Collins considers 'safe harbour' appeal
Website owners are not likely to be held liable if someone posts a comment on their site that breaches a new proposed cyber-bullying law, unless they then fail to remove it, Justice Minister Judith Collins has signalled.
Justice Ministry officials will also consider whether similar "safe harbour" provisions might be justified to clarify that website owners should be protected from other charges that can arise from comments sections, such as defamation, she said.
Collins was responding to a letter from a coalition of media and technology heavyweights and consumer groups, which included the Newspaper Publishers' Association, Trade Me and Telecom.
The letter said existing laws on liability for "user-generated content" were "inconsistent, unclear and in some cases unworkable" and that an overhaul was needed.
Website owners should not be held liable for defamation, cyber bullying, breaches of suppression orders, copyright infringement or other offences committed by people posting comments to their sites, the letter said.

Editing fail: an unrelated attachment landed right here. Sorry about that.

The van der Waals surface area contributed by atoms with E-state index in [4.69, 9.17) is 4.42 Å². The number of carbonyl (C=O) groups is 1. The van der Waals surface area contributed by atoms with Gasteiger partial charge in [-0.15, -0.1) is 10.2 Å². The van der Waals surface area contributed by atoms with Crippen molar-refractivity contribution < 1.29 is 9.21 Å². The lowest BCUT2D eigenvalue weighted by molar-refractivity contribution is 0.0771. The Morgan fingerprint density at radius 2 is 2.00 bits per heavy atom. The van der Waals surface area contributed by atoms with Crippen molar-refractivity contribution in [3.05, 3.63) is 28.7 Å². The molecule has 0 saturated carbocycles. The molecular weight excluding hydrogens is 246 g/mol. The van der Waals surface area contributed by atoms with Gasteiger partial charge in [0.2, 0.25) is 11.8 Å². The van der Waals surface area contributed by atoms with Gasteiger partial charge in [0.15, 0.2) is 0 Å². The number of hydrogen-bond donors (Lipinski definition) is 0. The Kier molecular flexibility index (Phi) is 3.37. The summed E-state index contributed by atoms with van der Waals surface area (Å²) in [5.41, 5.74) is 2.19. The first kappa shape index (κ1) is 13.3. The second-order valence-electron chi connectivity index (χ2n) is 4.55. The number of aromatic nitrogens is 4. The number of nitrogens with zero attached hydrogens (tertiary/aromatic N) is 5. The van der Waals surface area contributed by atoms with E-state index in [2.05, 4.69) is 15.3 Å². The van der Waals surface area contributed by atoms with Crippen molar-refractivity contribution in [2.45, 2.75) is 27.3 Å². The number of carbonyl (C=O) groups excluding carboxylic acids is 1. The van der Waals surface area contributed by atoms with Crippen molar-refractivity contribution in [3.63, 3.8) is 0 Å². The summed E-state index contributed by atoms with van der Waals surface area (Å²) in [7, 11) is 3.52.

That was unless the websites had received "clear and sufficient notice of the infringing content and had had the opportunity to assess and remove access to it".
The group said the Government's proposed Harmful Digital Communications Bill, which would be designed to tackle cyber bullying, represented an opportunity to clarify the liability issue.
The bill exists only in draft form and has yet to be introduced to Parliament for its first reading.
An "overarching safe harbour" clause could be included in the bill, modelled along the same lines as clauses adopted in the United States and the European Union, that would set out the responsibility of website owners under that and other legislation, the letter said.
Collins said she had referred the letter to Justice Ministry officials, who had been in "on-going engagement with internet agencies such as Trade Me" during the drafting of the Harmful Digital Communications Bill.
"I agree that the issue it raised is important because of the amount of user-generated content on the internet," she said.
"The bill is likely to contain a provision that would protect content hosts from criminal and civil liability for any harmful digital communications unknowingly hosted by them. I have asked officials to consider whether it would be appropriate for the provision to have a wider application covering, for instance, liability for defamation."
Some websites that attract many public postings, including Stuff, moderate them to filter out inappropriate and illegal content before they are put online, but others do not.
The other co-signatories to the letter, were NetSafe, InternetNZ, Consumer, the Telecommunications Users Association, the Interactive Advertising Bureau and Kiwiblog editor David Farrar. "Clear 'notice and takedown' is widely accepted as a model that works well," they said.
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